A group of researchers, through a study published in Frontiers in Neurology, announces that they have achieved good results by experimentally using medicinal cannabis oil, containing both cannabidiol and minimal amounts of THC, in cases of children with severe seizure episodes due to epilepsy.
According to the researchers, after taking small amounts of medicinal cannabis oil, the children also showed a general improvement in the quality of life, including in terms of communication skills with family members. The compound used by the researchers had 95% cannabidiol and 5% THC (the latter, in higher doses, can be toxic).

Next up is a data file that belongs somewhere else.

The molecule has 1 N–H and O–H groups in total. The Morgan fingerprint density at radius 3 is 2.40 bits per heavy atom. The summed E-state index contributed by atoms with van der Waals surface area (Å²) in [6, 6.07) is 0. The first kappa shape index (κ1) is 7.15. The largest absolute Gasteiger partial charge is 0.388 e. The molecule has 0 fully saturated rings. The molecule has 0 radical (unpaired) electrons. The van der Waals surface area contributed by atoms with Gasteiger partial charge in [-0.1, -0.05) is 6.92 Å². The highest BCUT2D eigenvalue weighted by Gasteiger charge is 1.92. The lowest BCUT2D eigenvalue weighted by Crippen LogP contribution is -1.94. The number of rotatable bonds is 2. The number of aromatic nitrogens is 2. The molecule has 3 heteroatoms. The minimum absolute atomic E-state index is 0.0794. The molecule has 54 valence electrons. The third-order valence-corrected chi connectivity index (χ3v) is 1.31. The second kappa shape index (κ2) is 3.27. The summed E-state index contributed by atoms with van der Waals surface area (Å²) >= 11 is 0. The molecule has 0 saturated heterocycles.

In addition to not detecting particular side effects, the researchers did not notice any trace of THC intoxication, which could make this new therapy an interesting treatment option for those children with severe epileptic episodes for which the drugs are not helpful, as specified Richard Huntsman, a pediatric neurologist who led the study.
The children on whom this new therapy was tested did not respond to different anti-convulsive drugs and continued to have multiple seizures.
In one of the cases, a child with Lennox-Gastaut syndrome, a severe epileptic form, who lived a lethargic life and who suffered attacks substantially throughout the day, started to show clear improvements regarding the frequency of crises once who started taking the compound.